Among the more bizarre features of American sport are the mercy rules, whereby it is understood that, say, schoolboy soccer teams that quickly go 3-0 up are expected to ease off and try not to humiliate the opposition.
In Britain we normally reserve that kind of welfare statism for real life. But until mid-afternoon on Monday it appeared as though the notion had spread to the England cricket team. With the Test series already won, the possibility of a 4-0 whitewash was receding to vanishing point.
No wicket had fallen all day; with only three wickets down, India were close to equalling England’s first-innings total; and time was running out. All the focus was on Sachin Tendulkar and the quest for an unprecedented 100th international century, which looks not just inevitable but predestined.
Well, mercy me. In one hour and 20 minutes, India collapsed for 262 for three to 283 all out. Even by their recent standards, that was spectacular. England won by an innings and eight runs. Four-nil it was, and India were lucky to get the nil.
The biggest casualty was not India’s self-esteem, which must have gone weeks ago, but Tendulkar’s masterplan. He had reached 91, all without showing his normal fluency. “Nine lives Tendulkar!” shouted one spectator, which was unfair. He only had five – a stumping on Sunday night, when England failed even to appeal, two dropped catches and two very palpable lbw appeals, both rejected.
He had actually been outplayed by his partner, Amit Mishra, the notional night-watchman who looked far more secure than most of the specialist batsmen – and indeed more Tendulkaresque than his partner in his strokeplay. The crowd – which included far more Indian supporters than on previous days – were getting worked up about Tendulkar’s landmark. All India was no doubt doing the same. And one can’t help thinking that the great man himself may have been seduced by the stat, only recently discovered in the depths of Wisden and brought to public consciousness, rather than the need to save the game.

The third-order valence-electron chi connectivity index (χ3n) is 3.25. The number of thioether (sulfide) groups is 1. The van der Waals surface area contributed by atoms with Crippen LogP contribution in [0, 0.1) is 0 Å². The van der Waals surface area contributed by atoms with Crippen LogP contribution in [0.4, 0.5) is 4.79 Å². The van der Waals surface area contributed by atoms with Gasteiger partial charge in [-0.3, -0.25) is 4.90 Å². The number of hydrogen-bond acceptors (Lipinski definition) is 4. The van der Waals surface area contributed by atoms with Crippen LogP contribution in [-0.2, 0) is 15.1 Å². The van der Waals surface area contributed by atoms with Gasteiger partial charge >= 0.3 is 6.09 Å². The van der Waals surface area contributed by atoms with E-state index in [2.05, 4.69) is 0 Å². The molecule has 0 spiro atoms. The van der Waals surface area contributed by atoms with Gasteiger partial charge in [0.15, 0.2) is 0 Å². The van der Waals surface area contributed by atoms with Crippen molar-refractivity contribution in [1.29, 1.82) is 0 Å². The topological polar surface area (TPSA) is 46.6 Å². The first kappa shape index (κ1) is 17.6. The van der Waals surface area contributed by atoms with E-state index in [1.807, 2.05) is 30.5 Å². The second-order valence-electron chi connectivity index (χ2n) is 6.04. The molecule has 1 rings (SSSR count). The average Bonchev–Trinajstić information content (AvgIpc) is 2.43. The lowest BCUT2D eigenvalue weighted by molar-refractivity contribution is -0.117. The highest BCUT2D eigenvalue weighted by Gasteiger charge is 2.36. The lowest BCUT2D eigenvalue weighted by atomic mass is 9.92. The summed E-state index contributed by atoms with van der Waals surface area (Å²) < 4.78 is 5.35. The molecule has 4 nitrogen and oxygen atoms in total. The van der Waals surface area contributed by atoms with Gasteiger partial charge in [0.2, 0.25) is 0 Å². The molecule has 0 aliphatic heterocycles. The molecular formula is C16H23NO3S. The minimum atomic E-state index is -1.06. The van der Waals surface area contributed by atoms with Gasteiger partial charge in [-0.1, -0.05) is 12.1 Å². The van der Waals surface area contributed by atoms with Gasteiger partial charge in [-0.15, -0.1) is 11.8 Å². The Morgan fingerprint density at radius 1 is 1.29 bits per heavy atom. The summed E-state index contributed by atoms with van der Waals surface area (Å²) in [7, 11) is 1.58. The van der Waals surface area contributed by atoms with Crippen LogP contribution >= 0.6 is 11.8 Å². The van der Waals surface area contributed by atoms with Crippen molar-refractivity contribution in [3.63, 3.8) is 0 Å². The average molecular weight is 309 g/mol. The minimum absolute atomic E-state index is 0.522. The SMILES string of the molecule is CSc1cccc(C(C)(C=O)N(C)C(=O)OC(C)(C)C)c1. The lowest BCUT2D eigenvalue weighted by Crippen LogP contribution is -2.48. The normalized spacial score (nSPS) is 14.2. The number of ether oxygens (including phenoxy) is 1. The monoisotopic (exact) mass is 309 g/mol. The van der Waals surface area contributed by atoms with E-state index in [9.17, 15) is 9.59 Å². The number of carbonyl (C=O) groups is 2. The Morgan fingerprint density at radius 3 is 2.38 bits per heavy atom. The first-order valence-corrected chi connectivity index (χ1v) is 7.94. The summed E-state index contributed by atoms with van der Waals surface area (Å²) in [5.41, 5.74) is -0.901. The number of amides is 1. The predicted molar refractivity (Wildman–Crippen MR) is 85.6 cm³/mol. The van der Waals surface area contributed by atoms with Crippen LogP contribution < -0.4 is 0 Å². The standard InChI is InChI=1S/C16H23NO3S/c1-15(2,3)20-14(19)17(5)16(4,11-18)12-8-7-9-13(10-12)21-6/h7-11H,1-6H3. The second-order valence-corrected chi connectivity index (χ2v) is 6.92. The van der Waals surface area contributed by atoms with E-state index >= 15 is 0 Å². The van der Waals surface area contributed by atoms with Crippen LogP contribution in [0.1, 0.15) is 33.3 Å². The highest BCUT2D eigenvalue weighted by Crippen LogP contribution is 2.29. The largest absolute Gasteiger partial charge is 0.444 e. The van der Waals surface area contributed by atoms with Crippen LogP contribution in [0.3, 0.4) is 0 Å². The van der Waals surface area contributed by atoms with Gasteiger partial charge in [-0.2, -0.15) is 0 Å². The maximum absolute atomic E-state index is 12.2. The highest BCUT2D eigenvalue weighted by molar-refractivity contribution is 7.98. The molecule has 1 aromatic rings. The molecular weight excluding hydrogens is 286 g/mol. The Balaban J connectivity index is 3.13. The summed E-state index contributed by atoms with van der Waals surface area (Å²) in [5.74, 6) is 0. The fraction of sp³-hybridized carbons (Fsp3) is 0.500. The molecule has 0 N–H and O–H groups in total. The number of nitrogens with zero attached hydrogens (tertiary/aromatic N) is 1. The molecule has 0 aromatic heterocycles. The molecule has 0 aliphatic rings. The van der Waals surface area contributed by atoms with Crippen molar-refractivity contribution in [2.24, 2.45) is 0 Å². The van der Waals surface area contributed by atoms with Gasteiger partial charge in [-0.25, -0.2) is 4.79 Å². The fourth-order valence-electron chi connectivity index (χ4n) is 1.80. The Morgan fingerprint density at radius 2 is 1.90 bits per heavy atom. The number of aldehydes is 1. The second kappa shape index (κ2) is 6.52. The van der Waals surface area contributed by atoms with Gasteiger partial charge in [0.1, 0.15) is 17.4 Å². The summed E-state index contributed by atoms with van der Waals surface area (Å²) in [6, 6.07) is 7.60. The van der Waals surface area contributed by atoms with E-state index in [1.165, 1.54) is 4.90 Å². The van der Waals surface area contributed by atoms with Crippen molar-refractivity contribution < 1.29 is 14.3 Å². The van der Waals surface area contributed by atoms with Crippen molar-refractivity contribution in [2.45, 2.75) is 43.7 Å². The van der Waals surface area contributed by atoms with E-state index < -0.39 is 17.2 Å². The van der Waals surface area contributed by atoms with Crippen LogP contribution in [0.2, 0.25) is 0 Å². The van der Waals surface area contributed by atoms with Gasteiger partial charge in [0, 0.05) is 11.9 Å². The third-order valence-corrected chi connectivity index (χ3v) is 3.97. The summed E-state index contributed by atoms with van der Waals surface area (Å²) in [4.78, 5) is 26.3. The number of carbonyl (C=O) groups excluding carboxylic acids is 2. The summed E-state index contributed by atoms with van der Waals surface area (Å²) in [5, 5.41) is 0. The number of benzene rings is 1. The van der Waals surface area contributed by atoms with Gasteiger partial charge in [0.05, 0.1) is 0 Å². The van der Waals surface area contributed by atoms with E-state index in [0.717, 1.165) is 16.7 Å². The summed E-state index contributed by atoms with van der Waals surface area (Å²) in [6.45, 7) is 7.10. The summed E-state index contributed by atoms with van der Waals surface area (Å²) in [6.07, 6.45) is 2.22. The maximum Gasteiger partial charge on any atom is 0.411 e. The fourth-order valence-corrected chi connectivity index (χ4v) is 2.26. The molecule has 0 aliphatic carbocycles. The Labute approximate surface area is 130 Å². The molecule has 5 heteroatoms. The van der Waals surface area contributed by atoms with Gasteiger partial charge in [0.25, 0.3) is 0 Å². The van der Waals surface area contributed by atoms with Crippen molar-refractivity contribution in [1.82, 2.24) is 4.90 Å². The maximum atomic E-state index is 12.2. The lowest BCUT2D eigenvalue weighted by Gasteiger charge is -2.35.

England were whiling away the overs until the new ball was due when Swann bowled Mishra for 84. The captain Andrew Strauss immediately brought on Tim Bresnan to attack the new batsman from the other end. He got an unexpected bonus. Tendulkar was rapped on the pad, and the Australian umpire Rod Tucker gave him out. Tendulkar lingered, for longer than is considered seemly. (“They came to see me bat, not you umpire,” as W.G. Grace once said.) The decision was marginal, but fair. There was no TV review of lbws in this series anyway, at India’s insistence.
There can hardly have been more disbelief on this ground in 1948 when Sir Donald Bradman, in his last Test innings, was bowled for a duck. Even Tucker may have surprised himself, since he presumably wants to umpire in India again. (“Very brave decision,” as Sir Humphrey used to say in the BBC comedy Yes Minister. “Very brave.”)
The response of the Indian dressing room was ritual mass suicide. Swann, who took the last four wickets for seven runs, thoroughly deserved his success, but there were some shoddy shots, from the captain M.S. Dhoni most of all. It was over before tea. England were presented with not only the usual baubles but – for the first time – the ceremonial mace that is their reward for going top of the Test rankings.
But it did look fearsome rather than pretty – like a barber’s pole topped by a weapon used in mediaeval battles. Strauss handled it warily. It will be kept (absurdly) in the England and Wales Cricket Board offices and not displayed alongside the Ashes in the Lord’s museum.
Strauss has earned his right to wield it, though. For all India’s failings, England could hardly have played better: they are not just a gifted team, they are a relentless one.